Self Breast Exam-How it Could Save Your Life

Women Above 40 years Should have a Breast Cancer Mammogram Every Year

Breast cancer is common, with a chance of a woman getting it at 12 %, meaning that 1 in 8 women will develop it if they live to age 80. Breast cancer mainly affects women, usually after age 40, and especially those with a family history of cancer of the breast. For example, those who have a close family member who has ever had cancer, such as aunt, sister or mother. Other causes of breast cancer are:

  • Smoking
  • Alcohol consumption
  • Women with a long uninterrupted exposure to their hormones are at higher risk, such as those who started to have monthly periods early, and had a late menopause. A prolonged uninterrupted use of female hormones contraceptive pills , and those who have had hormone replacement therapy, such as, after menopause.
  • Overweight women tend to have more female hormones
  • Lack of exercise
  • Race: white people are at a higher risk than Africans
  • People who have had some sort of breast diagnostic test, even if initially, it was not cancer
Remember, pregnancy and breastfeeding reduce the risk of breast cancer. This is especially so if one gets pregnant before age 30.


As in many other cancers, people with early breast cancer often have no symptoms. However, as the disease advances, one may experience the following:
  • A lump in the breast
  • Skin changes over the breast. It may have a 'marking' and look like an orange peel
  • Swelling
  • Pain
  • Reduced movement of the breast
  • Malformation
  • Inverted nipples
Other symptoms depend on the spread, and will depend on where the cancer has spread to. If it has spread to the armpits, there will be a swelling in that area.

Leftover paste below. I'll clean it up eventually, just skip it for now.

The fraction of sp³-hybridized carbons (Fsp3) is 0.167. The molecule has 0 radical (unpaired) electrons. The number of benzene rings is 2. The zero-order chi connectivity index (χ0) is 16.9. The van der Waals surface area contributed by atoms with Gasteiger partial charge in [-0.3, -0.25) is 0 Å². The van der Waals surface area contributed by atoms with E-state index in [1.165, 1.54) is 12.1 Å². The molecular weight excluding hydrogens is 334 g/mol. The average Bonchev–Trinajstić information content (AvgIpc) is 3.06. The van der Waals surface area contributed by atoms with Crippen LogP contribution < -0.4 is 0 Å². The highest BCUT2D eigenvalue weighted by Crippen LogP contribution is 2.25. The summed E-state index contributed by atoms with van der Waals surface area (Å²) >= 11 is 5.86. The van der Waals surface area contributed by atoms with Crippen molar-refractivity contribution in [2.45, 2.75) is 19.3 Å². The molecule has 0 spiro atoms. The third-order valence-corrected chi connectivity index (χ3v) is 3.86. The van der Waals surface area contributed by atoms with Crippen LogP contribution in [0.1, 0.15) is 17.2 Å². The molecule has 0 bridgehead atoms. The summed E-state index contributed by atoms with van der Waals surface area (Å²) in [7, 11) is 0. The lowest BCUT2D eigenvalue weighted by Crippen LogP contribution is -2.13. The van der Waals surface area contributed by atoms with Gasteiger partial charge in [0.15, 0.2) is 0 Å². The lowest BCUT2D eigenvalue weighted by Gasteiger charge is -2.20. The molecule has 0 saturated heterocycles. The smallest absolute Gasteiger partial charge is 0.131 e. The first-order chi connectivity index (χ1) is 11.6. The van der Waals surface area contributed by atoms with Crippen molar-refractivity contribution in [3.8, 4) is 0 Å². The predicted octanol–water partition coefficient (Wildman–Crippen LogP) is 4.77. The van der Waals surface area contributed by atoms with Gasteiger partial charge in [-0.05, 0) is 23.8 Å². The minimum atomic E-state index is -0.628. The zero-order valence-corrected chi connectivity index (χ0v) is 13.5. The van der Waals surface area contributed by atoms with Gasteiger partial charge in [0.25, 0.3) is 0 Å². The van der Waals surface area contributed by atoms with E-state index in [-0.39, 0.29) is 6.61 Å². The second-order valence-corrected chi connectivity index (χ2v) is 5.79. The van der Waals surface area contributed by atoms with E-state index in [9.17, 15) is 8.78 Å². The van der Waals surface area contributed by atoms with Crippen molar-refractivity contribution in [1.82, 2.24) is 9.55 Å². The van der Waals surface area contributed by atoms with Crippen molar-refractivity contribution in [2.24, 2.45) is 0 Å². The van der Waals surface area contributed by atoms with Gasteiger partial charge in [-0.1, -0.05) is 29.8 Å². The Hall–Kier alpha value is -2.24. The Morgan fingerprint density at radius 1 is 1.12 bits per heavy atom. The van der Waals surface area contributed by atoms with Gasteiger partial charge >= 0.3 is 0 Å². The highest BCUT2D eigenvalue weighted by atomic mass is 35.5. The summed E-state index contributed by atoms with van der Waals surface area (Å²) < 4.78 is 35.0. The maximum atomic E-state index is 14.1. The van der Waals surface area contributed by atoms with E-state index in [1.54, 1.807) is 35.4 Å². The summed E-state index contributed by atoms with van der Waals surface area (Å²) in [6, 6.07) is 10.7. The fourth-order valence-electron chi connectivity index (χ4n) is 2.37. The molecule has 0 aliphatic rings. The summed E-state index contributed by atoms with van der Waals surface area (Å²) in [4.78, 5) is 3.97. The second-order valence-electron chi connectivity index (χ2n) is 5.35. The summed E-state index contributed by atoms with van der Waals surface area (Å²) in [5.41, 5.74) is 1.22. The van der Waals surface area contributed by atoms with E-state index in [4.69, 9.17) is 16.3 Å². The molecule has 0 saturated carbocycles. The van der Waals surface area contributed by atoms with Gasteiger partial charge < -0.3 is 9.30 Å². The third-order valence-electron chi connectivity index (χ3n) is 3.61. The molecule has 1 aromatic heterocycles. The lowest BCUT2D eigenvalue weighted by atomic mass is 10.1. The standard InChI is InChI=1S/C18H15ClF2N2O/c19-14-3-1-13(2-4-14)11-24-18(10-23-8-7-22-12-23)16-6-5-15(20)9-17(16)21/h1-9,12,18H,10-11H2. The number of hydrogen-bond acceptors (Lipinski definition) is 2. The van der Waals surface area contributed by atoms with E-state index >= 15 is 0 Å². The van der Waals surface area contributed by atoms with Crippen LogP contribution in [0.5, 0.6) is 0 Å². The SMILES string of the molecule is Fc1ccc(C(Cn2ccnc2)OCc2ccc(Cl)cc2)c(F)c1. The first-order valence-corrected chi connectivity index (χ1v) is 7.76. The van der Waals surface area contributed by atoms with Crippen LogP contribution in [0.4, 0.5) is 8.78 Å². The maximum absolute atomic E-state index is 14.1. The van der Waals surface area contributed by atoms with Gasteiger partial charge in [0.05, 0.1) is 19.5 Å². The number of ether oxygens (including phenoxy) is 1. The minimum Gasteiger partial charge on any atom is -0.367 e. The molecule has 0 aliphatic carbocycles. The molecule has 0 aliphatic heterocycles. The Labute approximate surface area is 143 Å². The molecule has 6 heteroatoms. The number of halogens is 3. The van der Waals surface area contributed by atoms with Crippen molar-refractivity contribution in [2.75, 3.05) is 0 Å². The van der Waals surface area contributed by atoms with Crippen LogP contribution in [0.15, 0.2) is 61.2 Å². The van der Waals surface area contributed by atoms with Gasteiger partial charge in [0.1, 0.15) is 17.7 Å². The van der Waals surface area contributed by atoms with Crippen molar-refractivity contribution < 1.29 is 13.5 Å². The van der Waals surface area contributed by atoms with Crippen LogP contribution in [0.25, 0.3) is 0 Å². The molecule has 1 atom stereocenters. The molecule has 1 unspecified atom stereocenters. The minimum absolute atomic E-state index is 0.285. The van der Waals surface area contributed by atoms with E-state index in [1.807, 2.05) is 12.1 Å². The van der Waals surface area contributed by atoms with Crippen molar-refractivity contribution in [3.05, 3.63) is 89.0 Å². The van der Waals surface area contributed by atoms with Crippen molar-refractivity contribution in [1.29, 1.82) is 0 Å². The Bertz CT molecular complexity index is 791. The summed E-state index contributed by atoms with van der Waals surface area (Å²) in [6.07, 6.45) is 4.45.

Breast Self Examination

Early in the disease, cancer of the breast may not be obvious. It is however useful for every woman to do a breast self exam each month, to check for any lumps or other changes through touch. In addition, women above 40 years should get screened by mammogram each year. Younger women at high risk, such as, those who have had breast cancer before or whose relatives had it, may have an ultrasound.

If breast cancer is suspected, a sample of the abnormal tissues is taken for analysis, to confirm the cancer. Other tests such as chest x-rays, and abdominal ultrasound maybe carried out to see how far it has spread.


It depends on size of the growth, how far it has spread and type of cancer, because some respond to hormone treatment. Treatment may include surgery to remove a lump, the tumor or even the whole breast depending on size; hormonal treatment for those with tumors that respond to hormones, this may involve the use of hormonal medicines or removal of ovaries. Others are chemotherapy and radiotherapy. In some cases more than one treatment option will be used. The doctor should recommend you on the best treatment option.

Since breast cancer may occur again, the doctor will check your response to treatment using various tests, such as blood tests, X-rays or ultrasounds.

How to Avoid Breast Cancer

Though not all cases of breast cancer maybe prevented, some of the risk factors can be avoided or minimized. Some of these precautions are:
  • Avoid smoking and excessive alcohol consumption
  • Do not delay pregnancy unnecessarily
  • Prolonged breastfeeding where possible
  • Avoid being overweight through exercise and healthy eating
  • Reduce female hormone exposure: luckily, there are contraceptive pills with low levels of hormones.
  • Routine screening by breast self-examination and mammograms

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